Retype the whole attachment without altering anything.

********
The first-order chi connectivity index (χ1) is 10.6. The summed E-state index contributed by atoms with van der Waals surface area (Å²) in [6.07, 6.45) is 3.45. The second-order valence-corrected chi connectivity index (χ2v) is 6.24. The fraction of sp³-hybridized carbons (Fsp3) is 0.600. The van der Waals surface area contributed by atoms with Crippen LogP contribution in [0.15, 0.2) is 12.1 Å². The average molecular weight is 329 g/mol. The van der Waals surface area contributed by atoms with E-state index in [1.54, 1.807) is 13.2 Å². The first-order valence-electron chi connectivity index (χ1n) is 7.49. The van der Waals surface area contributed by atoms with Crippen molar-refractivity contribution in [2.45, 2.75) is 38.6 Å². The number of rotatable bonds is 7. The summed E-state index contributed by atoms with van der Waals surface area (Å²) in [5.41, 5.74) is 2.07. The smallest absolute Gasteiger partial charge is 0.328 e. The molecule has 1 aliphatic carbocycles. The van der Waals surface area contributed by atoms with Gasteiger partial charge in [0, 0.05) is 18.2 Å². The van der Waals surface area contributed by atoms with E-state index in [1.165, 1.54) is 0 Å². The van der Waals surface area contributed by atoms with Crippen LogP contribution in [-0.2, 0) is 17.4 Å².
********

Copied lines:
The first-order chi connectivity index (χ1) is 10.6. The summed E-state index contributed by atoms with van der Waals surface area (Å²) in [6.07, 6.45) is 3.45. The second-order valence-corrected chi connectivity index (χ2v) is 6.24. The fraction of sp³-hybridized carbons (Fsp3) is 0.600. The van der Waals surface area contributed by atoms with Crippen LogP contribution in [0.15, 0.2) is 12.1 Å². The average molecular weight is 329 g/mol. The van der Waals surface area contributed by atoms with E-state index in [1.54, 1.807) is 13.2 Å². The first-order valence-electron chi connectivity index (χ1n) is 7.49. The van der Waals surface area contributed by atoms with Crippen molar-refractivity contribution in [2.45, 2.75) is 38.6 Å². The number of rotatable bonds is 7. The summed E-state index contributed by atoms with van der Waals surface area (Å²) in [5.41, 5.74) is 2.07. The smallest absolute Gasteiger partial charge is 0.328 e. The molecule has 1 aliphatic carbocycles. The van der Waals surface area contributed by atoms with Gasteiger partial charge in [0, 0.05) is 18.2 Å². The van der Waals surface area contributed by atoms with E-state index in [1.165, 1.54) is 0 Å². The van der Waals surface area contributed by atoms with Crippen LogP contribution in [-0.2, 0) is 17.4 Å².